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Friggin’ NZ still in the box-seat while north hots up

  • By ClintonV
  • December 4, 2017
  • Comments Off on Friggin’ NZ still in the box-seat while north hots up

Formula One is a world far removed from rugby.

But in trying to map the shifting tectonic plates of the international game, F1 racing offers a useful metaphor.

The All Blacks are the Mercedes team of rugby: sleek, excellent and seldom beaten. England are like Ferrari, their past glories weighing heavily on their present ambitions. And they remain formidably capable. Wales are as Lotus were; great in the 1970s, forgettable thereafter.

The Springboks, oh dear, are like the Williams team, all earnest endeavour with trophies galore (none of them of recent vintage, mind). They scrap and they snarl, but the podium eludes them.

As the international season concludes, these comparisons are truer than ever.

The Boks have had their moments, but the engine now splutters rather than purrs. Sometimes they break down. They’re in urgent need of a tyre change with the weight of their grand history fast receding into memory.

The chief mechanic is on borrowed time. The new man is being sized up for his overall. Hope remains the fuel that will get this jalopy firing again.

HHope remains the fuel that will get this jalopy firing again

With losses against the British and Irish Lions and Australia this year, the All Blacks have had a couple of chinks exposed. But in romping their way through Europe this month with a largely makeshift team, they have confirmed their remarkable depth. Beauden Barrett may have been crowned king at the World Rugby awards, but the assassin among them is Rieko Ioane, another product of New Zealand’s maddeningly prolific conveyor belt of talent.

They breed them big and fast in Kiwi land and Ioane may be among the very best of them.

England have continued their merry march under Eddie Jones, plundering sides everywhere they go. It’s a daunting prospect that they’ll be travelling to South Africa for three Tests next year, although for all their rugged efficiency, they lack a spark. They get the job done almost every time they’re asked to, but little of what they do gets the pulses racing. They may be “Ferrari” in stature, but they’re Teutonic in delivery: cold, calculating, clinical.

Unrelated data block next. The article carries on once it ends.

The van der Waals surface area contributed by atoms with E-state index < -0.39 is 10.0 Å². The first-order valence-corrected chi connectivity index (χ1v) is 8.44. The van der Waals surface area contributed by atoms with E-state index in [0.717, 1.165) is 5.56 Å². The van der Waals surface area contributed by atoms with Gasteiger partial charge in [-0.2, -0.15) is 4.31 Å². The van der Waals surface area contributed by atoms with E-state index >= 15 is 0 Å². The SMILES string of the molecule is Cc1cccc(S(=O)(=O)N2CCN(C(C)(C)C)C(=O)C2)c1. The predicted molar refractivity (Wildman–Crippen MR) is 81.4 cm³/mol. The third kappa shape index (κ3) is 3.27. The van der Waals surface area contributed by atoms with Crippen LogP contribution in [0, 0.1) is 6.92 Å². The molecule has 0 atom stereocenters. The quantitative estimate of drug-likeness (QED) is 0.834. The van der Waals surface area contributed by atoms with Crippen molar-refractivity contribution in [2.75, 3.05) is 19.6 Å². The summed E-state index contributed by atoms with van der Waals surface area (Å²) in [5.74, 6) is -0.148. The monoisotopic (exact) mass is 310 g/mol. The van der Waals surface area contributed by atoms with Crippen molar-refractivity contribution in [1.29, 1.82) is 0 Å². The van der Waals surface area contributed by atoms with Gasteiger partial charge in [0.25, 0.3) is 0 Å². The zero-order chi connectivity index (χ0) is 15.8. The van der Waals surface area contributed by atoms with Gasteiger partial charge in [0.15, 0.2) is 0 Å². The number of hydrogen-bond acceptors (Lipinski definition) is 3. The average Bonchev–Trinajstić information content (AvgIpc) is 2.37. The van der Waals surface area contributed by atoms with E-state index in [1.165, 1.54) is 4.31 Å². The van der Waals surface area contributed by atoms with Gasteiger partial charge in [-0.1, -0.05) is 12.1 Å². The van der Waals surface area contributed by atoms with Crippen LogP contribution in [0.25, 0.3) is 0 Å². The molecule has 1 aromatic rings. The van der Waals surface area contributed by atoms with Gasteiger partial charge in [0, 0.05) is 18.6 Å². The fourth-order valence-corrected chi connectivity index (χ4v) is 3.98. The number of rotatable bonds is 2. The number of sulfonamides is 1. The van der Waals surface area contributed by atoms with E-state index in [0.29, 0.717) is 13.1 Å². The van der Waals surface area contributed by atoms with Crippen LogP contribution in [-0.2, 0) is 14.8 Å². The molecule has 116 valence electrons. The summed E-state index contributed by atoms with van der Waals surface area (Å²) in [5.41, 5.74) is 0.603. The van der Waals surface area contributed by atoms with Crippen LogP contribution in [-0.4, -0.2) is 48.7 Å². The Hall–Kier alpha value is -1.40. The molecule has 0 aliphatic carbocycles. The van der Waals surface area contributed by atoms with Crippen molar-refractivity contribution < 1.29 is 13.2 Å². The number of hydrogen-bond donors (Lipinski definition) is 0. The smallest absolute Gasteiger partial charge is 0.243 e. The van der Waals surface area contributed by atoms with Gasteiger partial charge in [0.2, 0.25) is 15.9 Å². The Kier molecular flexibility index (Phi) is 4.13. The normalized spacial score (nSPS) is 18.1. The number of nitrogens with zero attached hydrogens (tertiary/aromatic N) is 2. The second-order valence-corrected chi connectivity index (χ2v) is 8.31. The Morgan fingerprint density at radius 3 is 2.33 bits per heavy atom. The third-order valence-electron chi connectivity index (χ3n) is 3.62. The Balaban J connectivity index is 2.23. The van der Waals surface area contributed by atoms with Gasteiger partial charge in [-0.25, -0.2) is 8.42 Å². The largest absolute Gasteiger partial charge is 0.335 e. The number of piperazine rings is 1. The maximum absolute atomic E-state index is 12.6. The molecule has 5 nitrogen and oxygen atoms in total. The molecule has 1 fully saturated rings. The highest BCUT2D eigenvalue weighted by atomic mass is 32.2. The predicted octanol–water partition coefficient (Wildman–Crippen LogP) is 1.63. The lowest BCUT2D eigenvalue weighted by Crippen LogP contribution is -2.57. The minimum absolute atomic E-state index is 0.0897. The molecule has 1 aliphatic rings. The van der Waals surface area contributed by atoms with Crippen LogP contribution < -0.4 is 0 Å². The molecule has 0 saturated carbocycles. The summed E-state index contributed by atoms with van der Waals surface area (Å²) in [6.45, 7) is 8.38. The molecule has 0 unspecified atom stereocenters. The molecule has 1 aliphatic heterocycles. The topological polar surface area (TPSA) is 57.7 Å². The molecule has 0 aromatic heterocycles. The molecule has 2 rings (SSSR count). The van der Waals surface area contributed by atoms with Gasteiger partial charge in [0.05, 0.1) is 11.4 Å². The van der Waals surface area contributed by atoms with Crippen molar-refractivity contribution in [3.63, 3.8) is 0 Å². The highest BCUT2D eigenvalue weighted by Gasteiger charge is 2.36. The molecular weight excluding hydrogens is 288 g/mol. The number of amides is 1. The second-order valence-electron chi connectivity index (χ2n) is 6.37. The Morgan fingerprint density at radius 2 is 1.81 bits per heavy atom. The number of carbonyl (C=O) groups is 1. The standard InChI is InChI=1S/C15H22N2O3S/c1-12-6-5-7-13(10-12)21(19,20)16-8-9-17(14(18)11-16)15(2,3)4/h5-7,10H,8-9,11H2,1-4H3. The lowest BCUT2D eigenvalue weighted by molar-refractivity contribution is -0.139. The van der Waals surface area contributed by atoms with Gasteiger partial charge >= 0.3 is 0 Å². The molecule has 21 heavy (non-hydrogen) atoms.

Scotland are a far more exciting team. They produced the fastest rugby of any team this past month, the All Blacks included, and have balance front and back. A new dawn has been threatening for years, but under Gregor Townsend, continuing the fine work of Vern Cotter, they may yet reach the promised land at the Six Nations.

Australia are treading water. They arrived in Europe with ambition and big talk, but a one from three return puts them near the back of the grid. They were always going to be up against it the moment they let Israel Folau take a timeout. And they desperately miss David Pocock, soaking up the sun on this strange ritual called a sabbatical. Poor darling.

Ireland look there or thereabouts in the reckoning and will add to a magnificent brew at the next Six Nations. No-one will fancy a trip to Dublin in the next 12 months. Ireland are stroppy and savage, as the meek Springboks discovered a few weeks ago. Conor Murray, their scrumhalf, may be the finest number nine in the game.

Wales are, well, Wales. They have their moments, but they remain predictable. They can go mano-o-mano with any team for 60 minutes, but they lack the killer instinct of England or Ireland. For all their swagger and bull dust, their record against southern hemisphere teams remains dire.

So, to France. They are in a pickle. It would cost €1,5-million to get rid of Guy Noves and his staff, so France may be stuck with Monsieur Average. Too bad, because the Tricolors are dreadful, having drawn with Japan last week. Even with their domestic league awash with foreigners, they have the players, but finding the right coach to summon their best is a fraught business. Being French, they could always summon a one-off, but they ought to be better than that.

Argentina, too, have lost their way. Super Rugby has emasculated Los Pumas who are where they were 20 years ago: on the outer.

The paddock, then, is looking like a mixed bag. There’s a lot of shiny, sleek machinery and a couple of dogs about.

Rugby, unlike Formula One, is never predictable. – © Sunday Tribune

 

 

 

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